Special Relationships and the Tyranny of Freedom



Paper presented for the College Art Association panel on the state of art criticism.

Art criticism has historically bought into the autonomy theory that there are distinct worlds between itself and art production, where accordingly, writing brings the artwork into being, into language, and into the sphere of ideological and economic value. In the latter half of the 20th century this correlation between writing and more conservative modes of power has been identified as the central problem of artistic critique and was the subject of a criticism’s labour. The October generation attests to this, where a new kind of deautomatised writing hoped to undermine the types of dominance that writing had claimed.

The legacy of this critique has meant that we now see art criticism caught within its own contradiction. In current artistic culture and in the University, writing on art is increasingly valued when it is exercised through art as a creative and performative endeavor – writing as a form of art; but is considered less valuable when it claims to do interpretative work that might come too dangerously close to ‘representationalist’ accounts of practice. A plethora of college courses that have moved writing away from commentary and towards ‘the expressive’ evidence this.

As such, writing criticism has now made itself at home in this world of guilt and shame, where often criticism’s most harsh critics are its own authors. It has purchased an image of itself as a form of special power that must be (self) destroyed, but at the same time it has bought into another self-image, that it is the weaker expression of material experience, because it can never be considered as art. The constraining fiction and perverse fantasy for such criticism is that its moral good and social value is based in achieving freedom from itself.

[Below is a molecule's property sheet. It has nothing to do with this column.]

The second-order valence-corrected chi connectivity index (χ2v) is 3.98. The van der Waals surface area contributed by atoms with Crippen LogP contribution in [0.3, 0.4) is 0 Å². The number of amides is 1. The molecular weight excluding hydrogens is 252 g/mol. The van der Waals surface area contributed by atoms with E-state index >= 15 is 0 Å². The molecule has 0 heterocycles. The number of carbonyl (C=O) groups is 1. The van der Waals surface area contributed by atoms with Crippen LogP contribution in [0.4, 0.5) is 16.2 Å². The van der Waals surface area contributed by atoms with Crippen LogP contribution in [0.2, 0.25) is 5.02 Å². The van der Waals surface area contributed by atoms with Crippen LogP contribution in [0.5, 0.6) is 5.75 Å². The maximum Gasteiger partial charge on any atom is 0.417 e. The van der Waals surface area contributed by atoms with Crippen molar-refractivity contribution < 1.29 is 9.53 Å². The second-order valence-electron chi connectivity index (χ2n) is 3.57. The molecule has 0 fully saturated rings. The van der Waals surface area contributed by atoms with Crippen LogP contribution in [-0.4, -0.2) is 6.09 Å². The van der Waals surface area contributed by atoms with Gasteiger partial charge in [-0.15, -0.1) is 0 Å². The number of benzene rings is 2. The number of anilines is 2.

This short paper examines these fantasies of freedom and constraint that have been nurtured by art criticism and its critics and asks how we might think of the role of art criticism without the schematics of these ‘special relationships’. Can criticism overcome the dualisms of autonomy/embodiment, freedom/constraint, imagination/reason, and move towards a more complex and correct self-understanding of power as its material condition?